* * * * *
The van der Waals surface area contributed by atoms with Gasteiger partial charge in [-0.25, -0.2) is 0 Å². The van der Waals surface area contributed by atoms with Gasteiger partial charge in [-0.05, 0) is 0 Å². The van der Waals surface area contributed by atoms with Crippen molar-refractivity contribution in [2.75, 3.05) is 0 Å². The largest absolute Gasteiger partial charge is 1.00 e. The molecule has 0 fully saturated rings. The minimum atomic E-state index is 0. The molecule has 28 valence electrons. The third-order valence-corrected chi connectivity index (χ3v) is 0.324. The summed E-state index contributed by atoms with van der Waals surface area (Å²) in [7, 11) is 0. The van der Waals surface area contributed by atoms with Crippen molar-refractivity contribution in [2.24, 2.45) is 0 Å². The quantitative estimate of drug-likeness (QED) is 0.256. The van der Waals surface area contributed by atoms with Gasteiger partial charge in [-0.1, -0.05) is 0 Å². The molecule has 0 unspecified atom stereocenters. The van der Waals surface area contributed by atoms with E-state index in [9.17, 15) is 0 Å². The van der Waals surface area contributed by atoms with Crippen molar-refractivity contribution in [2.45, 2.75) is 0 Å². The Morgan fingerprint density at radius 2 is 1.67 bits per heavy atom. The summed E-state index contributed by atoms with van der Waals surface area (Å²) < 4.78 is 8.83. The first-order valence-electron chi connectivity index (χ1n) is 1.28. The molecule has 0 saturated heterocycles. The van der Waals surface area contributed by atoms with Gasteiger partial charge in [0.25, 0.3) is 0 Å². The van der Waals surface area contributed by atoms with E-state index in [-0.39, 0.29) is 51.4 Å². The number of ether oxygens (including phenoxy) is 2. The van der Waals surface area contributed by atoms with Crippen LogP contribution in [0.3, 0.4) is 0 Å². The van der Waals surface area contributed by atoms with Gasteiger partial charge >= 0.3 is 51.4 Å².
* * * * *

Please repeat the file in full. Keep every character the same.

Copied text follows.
The van der Waals surface area contributed by atoms with Gasteiger partial charge in [-0.25, -0.2) is 0 Å². The van der Waals surface area contributed by atoms with Gasteiger partial charge in [-0.05, 0) is 0 Å². The van der Waals surface area contributed by atoms with Crippen molar-refractivity contribution in [2.75, 3.05) is 0 Å². The largest absolute Gasteiger partial charge is 1.00 e. The molecule has 0 fully saturated rings. The minimum atomic E-state index is 0. The molecule has 28 valence electrons. The third-order valence-corrected chi connectivity index (χ3v) is 0.324. The summed E-state index contributed by atoms with van der Waals surface area (Å²) in [7, 11) is 0. The van der Waals surface area contributed by atoms with Crippen molar-refractivity contribution in [2.24, 2.45) is 0 Å². The quantitative estimate of drug-likeness (QED) is 0.256. The van der Waals surface area contributed by atoms with Gasteiger partial charge in [-0.1, -0.05) is 0 Å². The molecule has 0 unspecified atom stereocenters. The van der Waals surface area contributed by atoms with E-state index in [9.17, 15) is 0 Å². The van der Waals surface area contributed by atoms with Crippen molar-refractivity contribution in [2.45, 2.75) is 0 Å². The Morgan fingerprint density at radius 2 is 1.67 bits per heavy atom. The summed E-state index contributed by atoms with van der Waals surface area (Å²) < 4.78 is 8.83. The first-order valence-electron chi connectivity index (χ1n) is 1.28. The molecule has 0 saturated heterocycles. The van der Waals surface area contributed by atoms with Gasteiger partial charge in [0.25, 0.3) is 0 Å². The van der Waals surface area contributed by atoms with E-state index in [-0.39, 0.29) is 51.4 Å². The number of ether oxygens (including phenoxy) is 2. The van der Waals surface area contributed by atoms with Crippen LogP contribution in [0.3, 0.4) is 0 Å². The van der Waals surface area contributed by atoms with Gasteiger partial charge >= 0.3 is 51.4 Å².